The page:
Italy is expected to face days of political horse trading for key posts as Matteo Renzi begins talks to form a coalition government.
Democratic Party (PD) Secretary Renzi, who is set to become Italy's youngest prime minister, is expected to take control of the country via the back door after engineering a backlash against former premier Enrico Letta. Letta tendered his resignation last week.
President Giorgio Napolitano met with Renzi on Monday for 90 minutes and gave him a mandate to form a government, according to Reuters. Renzi accepted the task and now has to seal a coalition deal before a formal vote of confidence in parliament later this week.
"I have accepted with responsibility and a sense of the importance of the challenge before me," he told reporters on Monday, according to Dow Jones. "I have assured (the president) that I will dedicate all my energies during this difficult time."
Renzi added that he would present a program for the reformation of the country's electoral system before the end of February. This would be followed by changes to the labor, tax and public administration laws by May, he said.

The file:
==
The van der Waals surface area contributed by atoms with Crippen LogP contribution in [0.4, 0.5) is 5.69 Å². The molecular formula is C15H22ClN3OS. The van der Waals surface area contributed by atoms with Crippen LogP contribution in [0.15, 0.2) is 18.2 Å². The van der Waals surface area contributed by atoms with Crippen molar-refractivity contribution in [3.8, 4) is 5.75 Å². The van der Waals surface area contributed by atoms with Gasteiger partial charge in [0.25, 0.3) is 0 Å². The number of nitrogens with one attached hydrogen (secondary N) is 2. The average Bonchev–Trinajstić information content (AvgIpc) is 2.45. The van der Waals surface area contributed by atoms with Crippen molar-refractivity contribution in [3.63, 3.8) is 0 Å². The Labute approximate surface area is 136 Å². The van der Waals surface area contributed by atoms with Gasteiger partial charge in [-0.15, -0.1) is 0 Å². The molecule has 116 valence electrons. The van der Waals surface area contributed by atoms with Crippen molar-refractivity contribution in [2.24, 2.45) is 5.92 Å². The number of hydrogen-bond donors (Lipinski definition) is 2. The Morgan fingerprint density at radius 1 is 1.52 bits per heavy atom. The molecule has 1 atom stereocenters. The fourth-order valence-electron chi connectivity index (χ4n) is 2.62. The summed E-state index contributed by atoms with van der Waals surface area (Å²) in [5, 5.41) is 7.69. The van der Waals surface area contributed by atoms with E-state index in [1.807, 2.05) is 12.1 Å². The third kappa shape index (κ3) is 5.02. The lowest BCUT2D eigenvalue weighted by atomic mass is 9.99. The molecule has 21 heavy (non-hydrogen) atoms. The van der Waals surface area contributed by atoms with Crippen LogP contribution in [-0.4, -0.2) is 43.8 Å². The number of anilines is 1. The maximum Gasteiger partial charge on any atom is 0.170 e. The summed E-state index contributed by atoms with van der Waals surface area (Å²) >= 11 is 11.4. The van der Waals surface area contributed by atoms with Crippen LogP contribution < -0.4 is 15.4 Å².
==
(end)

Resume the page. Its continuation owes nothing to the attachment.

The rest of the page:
Marco Elser, a partner at Rome-based investment bank Advicorp told CNBC that Renzi's task ahead is akin to "walking into the lion's den."
"His strength is popular support and that popular support is going to go away unless he forms a government very, very quickly," he said. "He's going into a very powerful lobby of very professional politicians."
(Read More: Renzi set to become Italy's youngest prime minister)
Renzi will not only have trouble forming an inner circle but will also have difficulties trading with other political parties to forge a grand coalition, he said. The PD is the largest party in parliament but does not have the numbers to form a government on its own. It would need the support of a coalition partner, effectively putting other party politicians in the position of kingmaker.
Opposition party Forza Italia, still led by 77-year-old Silvio Berlusconi, could also unsettle the apple cart. The former PM has been ejected from his seat in the Senate because of his recent conviction for tax fraud but told journalists over the weekend saying the party would be a "responsible opposition".